Once upon a time, there was a piece of firewood that suggested it was meant for different things than warming a house. We set it aside to let it decide what it wanted to be. It played for a while of different visions of its self: a Sasquatch foot, a goblin’s head, until it finally discovered that a fairy nest was what it wanted to be most of all.
We lugged out our treasure trove of mysterious doodads and set to gluing. We tested places and arrangements and did our best to think like a fairy, until at last our work was done. There are buttons and bottles, feathers and finery, sea glass and steel bolts: a dozen things to keep little hands amused and busy.
The only trouble now is convincing a certain little girl to let me play with it, too.
I must acknowledge the creativity of a child has impressed me, for she quickly converted the hanging bottles into a fairy belfry and the clockwork chain into a ladder that reaches the floor from our coffee table, just in case the fairy needs a break from flying, of course.
I’ve always been a writer, and I have been finding a lot of creative joy from recording my “little stories”to share. The things I come across in nature tend to get all mixed up in my imagination and come out as something entirely sense-of-wonderful and fictional. So I’m going with it, because anything that helps us engage with nature is something we need more of.
I’ve created a unique facebook page to post them, as I do want this venue to remain an expedition into upcycling; after all, this world needs more people to upcycle too. If you’d like to follow my little stories journey, I’d love to see you there. The url is https://www.facebook.com/writerJenniferShelby and all are welcome.
But…just one more story before we get back to the business of upcycling.
A lovely maple sat at the top of the property, looking out over the forest and the family that lived in the little house nestled into the trees. The maple braved the blustery Maritime winter and the storms that whipped up the bay and lashed against the seaside mountain where it grew.
It was a strong, heroic sort of tree, but a wee fungus in the grass grew jealous of its lofty heights. So jealous that it decided to infect the maple, and girdle it about the base until it could no longer feed itself from the earth where it grew.
Slowly, its leaves began to fall, ’til one spring came when it grew no leaves at all, and the family that lived there knew they had to cut the maple down to keep their little one from danger. Still, the family had looked to the tree with much respect and healthy wonder, so they paid homage to the maple as best they could.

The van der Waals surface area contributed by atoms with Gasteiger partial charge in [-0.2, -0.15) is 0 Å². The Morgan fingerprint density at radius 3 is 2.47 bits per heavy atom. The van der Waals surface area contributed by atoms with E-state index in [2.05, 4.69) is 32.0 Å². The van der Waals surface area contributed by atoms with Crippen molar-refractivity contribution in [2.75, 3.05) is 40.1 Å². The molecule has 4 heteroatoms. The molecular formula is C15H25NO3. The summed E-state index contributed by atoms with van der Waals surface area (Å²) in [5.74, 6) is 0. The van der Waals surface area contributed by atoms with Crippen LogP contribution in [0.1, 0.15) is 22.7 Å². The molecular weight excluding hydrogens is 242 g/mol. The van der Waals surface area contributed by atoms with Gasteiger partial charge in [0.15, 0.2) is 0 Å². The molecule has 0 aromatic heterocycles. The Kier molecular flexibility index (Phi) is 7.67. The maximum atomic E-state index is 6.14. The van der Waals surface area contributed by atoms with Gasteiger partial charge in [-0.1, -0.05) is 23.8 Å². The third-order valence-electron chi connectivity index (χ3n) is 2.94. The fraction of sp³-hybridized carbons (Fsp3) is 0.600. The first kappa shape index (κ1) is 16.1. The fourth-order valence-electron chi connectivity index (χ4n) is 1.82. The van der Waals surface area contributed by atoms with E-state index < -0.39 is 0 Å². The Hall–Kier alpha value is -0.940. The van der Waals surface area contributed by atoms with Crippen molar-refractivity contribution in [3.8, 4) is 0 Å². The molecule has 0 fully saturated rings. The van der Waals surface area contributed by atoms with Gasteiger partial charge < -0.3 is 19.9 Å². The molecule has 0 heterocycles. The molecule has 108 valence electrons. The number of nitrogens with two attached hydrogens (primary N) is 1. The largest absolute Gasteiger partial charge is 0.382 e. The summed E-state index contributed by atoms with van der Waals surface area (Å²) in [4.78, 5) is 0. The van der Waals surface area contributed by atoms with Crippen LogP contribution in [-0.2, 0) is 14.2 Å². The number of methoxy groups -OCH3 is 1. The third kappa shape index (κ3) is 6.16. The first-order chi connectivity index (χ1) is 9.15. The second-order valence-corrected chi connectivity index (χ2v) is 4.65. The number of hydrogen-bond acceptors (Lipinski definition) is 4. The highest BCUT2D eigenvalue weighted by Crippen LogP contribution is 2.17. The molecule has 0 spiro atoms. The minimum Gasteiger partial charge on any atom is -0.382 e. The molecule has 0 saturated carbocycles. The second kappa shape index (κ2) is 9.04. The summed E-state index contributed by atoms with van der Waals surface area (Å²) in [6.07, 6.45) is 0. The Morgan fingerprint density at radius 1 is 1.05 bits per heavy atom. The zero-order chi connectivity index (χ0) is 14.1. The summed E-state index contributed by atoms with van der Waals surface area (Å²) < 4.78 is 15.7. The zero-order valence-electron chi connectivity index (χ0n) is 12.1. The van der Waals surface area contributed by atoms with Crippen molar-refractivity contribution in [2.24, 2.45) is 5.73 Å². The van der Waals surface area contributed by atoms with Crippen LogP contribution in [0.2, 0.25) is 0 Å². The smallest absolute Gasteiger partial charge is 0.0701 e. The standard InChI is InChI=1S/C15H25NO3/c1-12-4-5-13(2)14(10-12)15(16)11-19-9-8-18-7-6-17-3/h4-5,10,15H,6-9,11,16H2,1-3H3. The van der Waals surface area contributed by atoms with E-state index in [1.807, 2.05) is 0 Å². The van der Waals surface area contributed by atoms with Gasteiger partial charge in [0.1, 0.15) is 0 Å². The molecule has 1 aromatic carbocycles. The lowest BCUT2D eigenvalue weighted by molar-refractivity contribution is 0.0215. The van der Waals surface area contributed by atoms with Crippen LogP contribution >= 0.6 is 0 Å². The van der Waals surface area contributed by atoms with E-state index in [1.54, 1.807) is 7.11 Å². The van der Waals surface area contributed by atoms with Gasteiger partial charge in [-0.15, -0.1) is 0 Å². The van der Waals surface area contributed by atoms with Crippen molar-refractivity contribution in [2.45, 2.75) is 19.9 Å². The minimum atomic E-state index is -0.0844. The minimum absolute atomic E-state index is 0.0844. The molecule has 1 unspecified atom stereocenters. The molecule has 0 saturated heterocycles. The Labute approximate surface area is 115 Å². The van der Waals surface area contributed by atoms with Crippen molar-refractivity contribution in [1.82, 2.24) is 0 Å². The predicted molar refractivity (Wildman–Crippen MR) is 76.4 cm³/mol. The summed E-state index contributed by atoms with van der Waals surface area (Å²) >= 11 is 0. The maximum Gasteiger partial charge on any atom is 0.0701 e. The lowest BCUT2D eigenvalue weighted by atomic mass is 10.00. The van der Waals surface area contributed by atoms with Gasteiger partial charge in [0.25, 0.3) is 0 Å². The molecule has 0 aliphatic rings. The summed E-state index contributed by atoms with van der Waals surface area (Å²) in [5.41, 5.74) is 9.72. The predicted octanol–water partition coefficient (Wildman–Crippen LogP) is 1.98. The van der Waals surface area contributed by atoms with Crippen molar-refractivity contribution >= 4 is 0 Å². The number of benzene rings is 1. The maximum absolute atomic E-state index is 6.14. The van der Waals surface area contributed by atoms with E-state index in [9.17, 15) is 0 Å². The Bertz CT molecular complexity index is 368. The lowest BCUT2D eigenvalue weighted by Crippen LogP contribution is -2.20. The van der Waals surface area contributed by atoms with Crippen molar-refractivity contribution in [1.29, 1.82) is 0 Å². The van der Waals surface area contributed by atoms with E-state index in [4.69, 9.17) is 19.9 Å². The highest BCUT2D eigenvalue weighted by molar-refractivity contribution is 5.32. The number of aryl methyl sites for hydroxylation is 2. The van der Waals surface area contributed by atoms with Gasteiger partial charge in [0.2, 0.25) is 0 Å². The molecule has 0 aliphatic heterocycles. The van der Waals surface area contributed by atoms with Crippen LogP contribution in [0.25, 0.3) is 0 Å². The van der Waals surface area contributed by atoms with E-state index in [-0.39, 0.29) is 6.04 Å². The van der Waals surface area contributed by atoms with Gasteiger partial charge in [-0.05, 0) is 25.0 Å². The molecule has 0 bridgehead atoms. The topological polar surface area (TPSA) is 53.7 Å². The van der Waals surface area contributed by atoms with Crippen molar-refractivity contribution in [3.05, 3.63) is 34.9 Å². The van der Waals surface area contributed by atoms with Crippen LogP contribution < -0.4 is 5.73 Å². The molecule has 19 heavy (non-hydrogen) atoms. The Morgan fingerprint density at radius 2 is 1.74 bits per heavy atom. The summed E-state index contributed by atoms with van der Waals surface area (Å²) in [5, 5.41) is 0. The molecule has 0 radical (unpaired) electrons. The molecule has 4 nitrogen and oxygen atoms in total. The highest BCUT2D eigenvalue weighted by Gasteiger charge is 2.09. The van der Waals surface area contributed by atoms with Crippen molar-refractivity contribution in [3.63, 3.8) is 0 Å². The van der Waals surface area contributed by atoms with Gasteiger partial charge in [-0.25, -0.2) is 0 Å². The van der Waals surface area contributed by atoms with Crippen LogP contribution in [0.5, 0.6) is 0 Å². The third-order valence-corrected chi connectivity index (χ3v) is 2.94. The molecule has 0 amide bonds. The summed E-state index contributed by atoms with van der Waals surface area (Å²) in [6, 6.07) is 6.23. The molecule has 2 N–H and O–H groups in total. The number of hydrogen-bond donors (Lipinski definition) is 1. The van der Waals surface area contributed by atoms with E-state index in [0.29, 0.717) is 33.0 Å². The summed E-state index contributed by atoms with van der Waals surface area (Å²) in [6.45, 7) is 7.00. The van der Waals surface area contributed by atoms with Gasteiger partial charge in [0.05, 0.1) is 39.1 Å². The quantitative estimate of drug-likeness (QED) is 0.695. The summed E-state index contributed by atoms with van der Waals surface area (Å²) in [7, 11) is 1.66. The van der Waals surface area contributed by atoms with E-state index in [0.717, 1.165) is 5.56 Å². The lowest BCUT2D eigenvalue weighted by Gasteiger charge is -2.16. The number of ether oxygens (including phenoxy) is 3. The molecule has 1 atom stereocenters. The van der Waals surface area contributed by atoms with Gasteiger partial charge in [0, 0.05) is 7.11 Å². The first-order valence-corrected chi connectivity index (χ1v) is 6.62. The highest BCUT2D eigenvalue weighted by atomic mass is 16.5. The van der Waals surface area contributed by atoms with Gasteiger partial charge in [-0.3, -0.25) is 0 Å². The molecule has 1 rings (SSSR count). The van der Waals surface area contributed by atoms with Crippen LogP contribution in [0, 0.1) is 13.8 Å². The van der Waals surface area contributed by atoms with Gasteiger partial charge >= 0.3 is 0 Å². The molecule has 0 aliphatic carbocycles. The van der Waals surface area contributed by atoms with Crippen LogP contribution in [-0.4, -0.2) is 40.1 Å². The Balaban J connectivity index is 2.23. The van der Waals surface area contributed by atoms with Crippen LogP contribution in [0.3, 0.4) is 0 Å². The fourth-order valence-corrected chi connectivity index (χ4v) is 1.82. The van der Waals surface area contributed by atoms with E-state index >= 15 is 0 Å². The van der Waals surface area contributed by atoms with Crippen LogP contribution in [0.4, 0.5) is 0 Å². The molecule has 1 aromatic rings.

They made this mortal maple a testament to human wonder and the power that nature gives to the imagination. They made the maple beloved from far and wide by children and youthful hearts with clasped hands and squeals of glee as they rediscovered their long lost stories. For nothing in nature or imagination is ever truly lost.
Sharing at this Upcycling Party
My handmade soaps were recently requested by a local shop, so I suddenly found myself in need of a display that might catch an eye or two. Some reclaimed wood and odd pieces of twice-loved denim conspired together to come up with something reminiscent of an old fashioned soap box displayed in the local general store. My all-natural soaps feel quite at home snuggled inside and ready to see the world.
Sharing at the Funky Junk’s Party Junk.
Pieces of old sweatshirts, a few rags, and a bit of ribbon, touched by the well-worn wand of my fairy godmother, re-imagine themselves into a snuggly pair of arm-warmers. They surely whisper of fairy tale dresses I dreamt of once upon a time.
A moth-eaten, unflattering, old wool sweater lay in the back of my closet for far too long, all the while tempting me anew with warm woolly comfort when the days grow chilly and damp. When the temptation returned these past frosty days I knew it was time to re-imagine the undervalued jumper into something forever altered that would pay homage to it’s autumnal allurement.
Wool roving was wisped and needle felted into the moth holes, and a pair of trusty scissors transformed the neglected pullover into a comely cardigan. Some coordinating wool yarn was found and new borders were crocheted along both the old and new. A lovely branch provided a pair of buttons and secured this upcycled sweater’s place in the autumn forest.
This particular re-imagining owes its inspiration to this beautiful project discovered at this site (click for link). Linking up with Funky Junk Interiors Upcycle Party.
She’s programmed to protect the garden.
Sharing at the Funky Junk Upcycled Project links party
Empty bags of our favourite locally roasted, fair trade, organic coffee have been adding up (and getting unwieldy!). Upcycling bags with all those planet-friendly qualities just seems natural. Fortunately, we also enjoy Full Steam Coffee’s logo and decidedly Maritime theme. The scissors got to work, and the sewing machine (denim needle recommended) stitched away, and sure enough, a funky satchel just begging to go to the farmer’s market was born.
Our trusty roll of duct tape was concerned that the inside bottom of the satchel, the strap, as well as where the strap meets the body of the bag, might need a little reinforcing before carrying heavy loads of organic carrots or books, so it stuck itself there to help hold things together.
Linking up with the Funky Junk Upcycling party